Jvarantaka, Jvarāntaka, Jvara-antaka: 4 definitions
Jvarantaka means something in Hinduism, Sanskrit. If you want to know the exact meaning, history, etymology or English translation of this term then check out the descriptions on this page. Add your comment or reference to a book if you want to contribute to this summary article.
Rasashastra (chemistry and alchemy)Source: Wisdom Library: Rasa-śāstra
Jvarāntaka (ज्वरान्तक) is the name of an Ayurvedic recipe defined in the fourth volume of the Rasajalanidhi (chapter 2, dealing with jvara: fever). These remedies are classified as Iatrochemistry and form part of the ancient Indian science known as Rasaśāstra (medical alchemy). Pārvatīśaṅkara is an ayurveda treatment and should be taken with caution and in accordance with rules laid down in the texts.
Accordingly, when using such recipes (eg., jvarāntaka-rasa): “the minerals (uparasa), poisons (viṣa), and other drugs (except herbs), referred to as ingredients of medicines, are to be duly purified and incinerated, as the case may be, in accordance with the processes laid out in the texts.” (see introduction to Iatro chemical medicines)
Rasashastra (रसशास्त्र, rasaśāstra) is an important branch of Ayurveda, specialising in chemical interactions with herbs, metals and minerals. Some texts combine yogic and tantric practices with various alchemical operations. The ultimate goal of Rasashastra is not only to preserve and prolong life, but also to bestow wealth upon humankind.
Languages of India and abroad
Sanskrit-English dictionarySource: DDSA: The practical Sanskrit-English dictionary
Jvarāntaka (ज्वरान्तक).—Cathartocarpus fistula.
Derivable forms: jvarāntakaḥ (ज्वरान्तकः).
Jvarāntaka is a Sanskrit compound consisting of the terms jvara and antaka (अन्तक).Source: Cologne Digital Sanskrit Dictionaries: Shabda-Sagara Sanskrit-English Dictionary
(-kaḥ-kā-kaṃ) Febrifuge. m.
(-kaḥ) 1. A kind of Nimb from Nepal. 2. Casia fistula. E. jvara, and antaka what removes.Source: Cologne Digital Sanskrit Dictionaries: Monier-Williams Sanskrit-English Dictionary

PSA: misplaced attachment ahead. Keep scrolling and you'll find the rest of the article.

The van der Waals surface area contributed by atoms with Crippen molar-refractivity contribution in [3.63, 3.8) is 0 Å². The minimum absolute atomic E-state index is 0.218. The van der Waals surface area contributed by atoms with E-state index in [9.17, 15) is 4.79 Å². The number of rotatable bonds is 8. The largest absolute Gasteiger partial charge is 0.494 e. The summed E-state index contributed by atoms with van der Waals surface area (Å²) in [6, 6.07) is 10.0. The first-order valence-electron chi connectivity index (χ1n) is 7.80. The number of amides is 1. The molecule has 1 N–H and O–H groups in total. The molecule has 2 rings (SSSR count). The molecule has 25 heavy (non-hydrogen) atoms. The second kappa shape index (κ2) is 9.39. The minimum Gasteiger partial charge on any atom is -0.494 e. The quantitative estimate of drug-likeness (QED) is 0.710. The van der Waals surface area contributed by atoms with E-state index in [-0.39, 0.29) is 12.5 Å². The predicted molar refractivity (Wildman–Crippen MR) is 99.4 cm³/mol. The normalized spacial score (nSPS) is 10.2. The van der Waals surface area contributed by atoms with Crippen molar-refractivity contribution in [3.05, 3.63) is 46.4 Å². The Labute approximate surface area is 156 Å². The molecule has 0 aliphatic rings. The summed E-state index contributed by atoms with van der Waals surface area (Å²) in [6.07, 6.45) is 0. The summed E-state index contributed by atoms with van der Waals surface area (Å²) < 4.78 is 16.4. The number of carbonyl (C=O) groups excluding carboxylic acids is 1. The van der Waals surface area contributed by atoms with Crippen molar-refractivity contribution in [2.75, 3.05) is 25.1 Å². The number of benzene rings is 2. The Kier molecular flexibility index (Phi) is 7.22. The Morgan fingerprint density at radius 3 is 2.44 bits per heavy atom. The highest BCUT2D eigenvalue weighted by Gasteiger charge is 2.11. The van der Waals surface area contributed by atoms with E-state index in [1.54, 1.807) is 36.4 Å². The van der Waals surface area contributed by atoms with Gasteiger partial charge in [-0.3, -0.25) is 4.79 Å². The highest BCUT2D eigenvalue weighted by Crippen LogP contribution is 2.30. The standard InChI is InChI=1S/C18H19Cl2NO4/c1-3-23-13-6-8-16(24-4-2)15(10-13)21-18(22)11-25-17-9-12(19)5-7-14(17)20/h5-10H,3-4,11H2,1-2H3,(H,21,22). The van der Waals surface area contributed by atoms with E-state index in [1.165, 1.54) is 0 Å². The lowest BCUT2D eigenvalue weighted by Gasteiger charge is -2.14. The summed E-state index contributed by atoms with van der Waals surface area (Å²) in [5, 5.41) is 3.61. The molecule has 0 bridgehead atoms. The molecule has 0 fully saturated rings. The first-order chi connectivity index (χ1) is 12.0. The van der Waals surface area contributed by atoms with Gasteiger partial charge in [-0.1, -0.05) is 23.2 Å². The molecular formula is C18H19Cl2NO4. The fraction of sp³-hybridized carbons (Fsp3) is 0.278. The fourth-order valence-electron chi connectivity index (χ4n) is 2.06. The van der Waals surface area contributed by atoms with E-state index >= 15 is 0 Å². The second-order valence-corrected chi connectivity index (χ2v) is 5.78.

1) Jvarāntaka (ज्वरान्तक):—[from jvara > jvar] m. idem, [cf. Lexicographers, esp. such as amarasiṃha, halāyudha, hemacandra, etc.]
2) [v.s. ...] Cathartocarpus fistula, [cf. Lexicographers, esp. such as amarasiṃha, halāyudha, hemacandra, etc.]
Sanskrit, also spelled संस्कृतम् (saṃskṛtam), is an ancient language of India commonly seen as the grandmother of the Indo-European language family. Closely allied with Prakrit and Pali, Sanskrit is more exhaustive in both grammar and terms and has the most extensive collection of literature in the world, greatly surpassing its sister-languages Greek and Latin.
See also (Relevant definitions)
Search found 1 books and stories containing Jvarantaka, Jvarāntaka, Jvara-antaka; (plurals include: Jvarantakas, Jvarāntakas, antakas). You can also click to the full overview containing English textual excerpts. Below are direct links for the most relevant articles:
Rasa Jala Nidhi, vol 4: Iatrochemistry (by Bhudeb Mookerjee)
Treatment for fever (110): Jvarantaka rasa < [Chapter II - Fever (jvara)]
Treatment for fever (109): Maha-jvarantaka rasa < [Chapter II - Fever (jvara)]
Treatment for fever (163): Brihat-jvarantaka lauha < [Chapter II - Fever (jvara)]